By the 1840s, the slate and pencil were less frequently used, replaced by small ink bottles and pens in home and school. A common bottle was the "conical” inkstand, also called the “plain pyramid.” Its production continued into the early 20th century.
The conical inkstand typically has a cone-shaped body that tapers upward to a short cylindrical neck, and it was blown in a variety of colors. The excavation of the SS Republic produced more than 160 examples in clear and aqua glass. Several still contain the remnants of their original red ink clinging to the interior glass. At least one sample holds a red liquid, which may be the ink fluid now mixed with sea water.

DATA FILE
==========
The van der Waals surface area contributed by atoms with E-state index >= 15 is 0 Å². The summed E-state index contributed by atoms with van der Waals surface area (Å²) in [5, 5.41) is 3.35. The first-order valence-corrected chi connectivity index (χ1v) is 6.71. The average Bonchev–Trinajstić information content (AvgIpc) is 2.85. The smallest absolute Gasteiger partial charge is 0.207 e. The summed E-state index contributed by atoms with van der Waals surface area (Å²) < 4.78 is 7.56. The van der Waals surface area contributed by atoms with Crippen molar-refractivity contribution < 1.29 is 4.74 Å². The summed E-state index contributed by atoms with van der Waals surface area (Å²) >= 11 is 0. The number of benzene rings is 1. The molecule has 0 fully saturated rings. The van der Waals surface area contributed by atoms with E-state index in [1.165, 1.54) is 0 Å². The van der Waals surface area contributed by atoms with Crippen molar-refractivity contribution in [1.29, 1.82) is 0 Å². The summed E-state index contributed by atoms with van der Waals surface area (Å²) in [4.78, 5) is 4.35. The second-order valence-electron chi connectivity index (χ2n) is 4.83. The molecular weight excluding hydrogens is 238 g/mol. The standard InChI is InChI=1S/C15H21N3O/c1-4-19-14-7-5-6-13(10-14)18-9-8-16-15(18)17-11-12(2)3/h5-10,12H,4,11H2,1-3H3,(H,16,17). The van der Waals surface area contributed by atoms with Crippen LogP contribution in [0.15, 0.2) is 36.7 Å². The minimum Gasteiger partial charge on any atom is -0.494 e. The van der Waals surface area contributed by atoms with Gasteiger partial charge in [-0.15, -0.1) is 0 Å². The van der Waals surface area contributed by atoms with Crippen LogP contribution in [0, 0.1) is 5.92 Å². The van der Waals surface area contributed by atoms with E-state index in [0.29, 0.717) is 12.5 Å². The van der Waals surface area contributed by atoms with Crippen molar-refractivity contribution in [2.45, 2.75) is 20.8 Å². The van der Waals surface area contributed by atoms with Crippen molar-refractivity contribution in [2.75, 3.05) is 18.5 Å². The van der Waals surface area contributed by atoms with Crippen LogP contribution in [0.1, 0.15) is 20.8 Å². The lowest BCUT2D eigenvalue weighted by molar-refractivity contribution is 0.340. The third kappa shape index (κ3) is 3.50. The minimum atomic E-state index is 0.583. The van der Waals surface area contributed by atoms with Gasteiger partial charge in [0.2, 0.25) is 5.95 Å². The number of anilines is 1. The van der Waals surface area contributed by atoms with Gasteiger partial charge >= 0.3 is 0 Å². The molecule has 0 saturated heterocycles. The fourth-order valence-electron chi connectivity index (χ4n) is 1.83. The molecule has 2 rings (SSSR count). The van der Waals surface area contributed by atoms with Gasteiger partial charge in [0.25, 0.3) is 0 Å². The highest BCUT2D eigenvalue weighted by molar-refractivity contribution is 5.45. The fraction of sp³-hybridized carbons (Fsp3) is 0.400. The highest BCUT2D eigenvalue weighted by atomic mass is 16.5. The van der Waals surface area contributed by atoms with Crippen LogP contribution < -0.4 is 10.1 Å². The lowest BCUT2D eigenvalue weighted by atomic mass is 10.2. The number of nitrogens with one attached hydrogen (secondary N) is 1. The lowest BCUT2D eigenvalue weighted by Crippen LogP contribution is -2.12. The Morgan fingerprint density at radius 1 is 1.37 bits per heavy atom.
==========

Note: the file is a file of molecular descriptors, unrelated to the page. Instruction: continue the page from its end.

Most of the conical inkstands retrieved from the site have a short neck, yet some of the smaller examples have no neck at all. These inkstands were ground down at the shoulder, featuring what is called a “ground-lip” finish. Such inkstands often had a metal crimped top with a hinged cap to cover the bottle’s corked mouth. However, one would expect to see some remains of the original metal affixed to the bottle. To date, none has been found.
As in the case of most of the glassware recovered from the wreck site, all of the conical inkstands are quite likely of American manufacture, the product of any number of the glassworks operating in New England, the Midwest and Middle Atlantic, the three major glass-blowing regions of the United States during the mid-19th century. None of the inkstands are embossed with company names or retain their paper labels, making attribution to a particular ink company virtually impossible.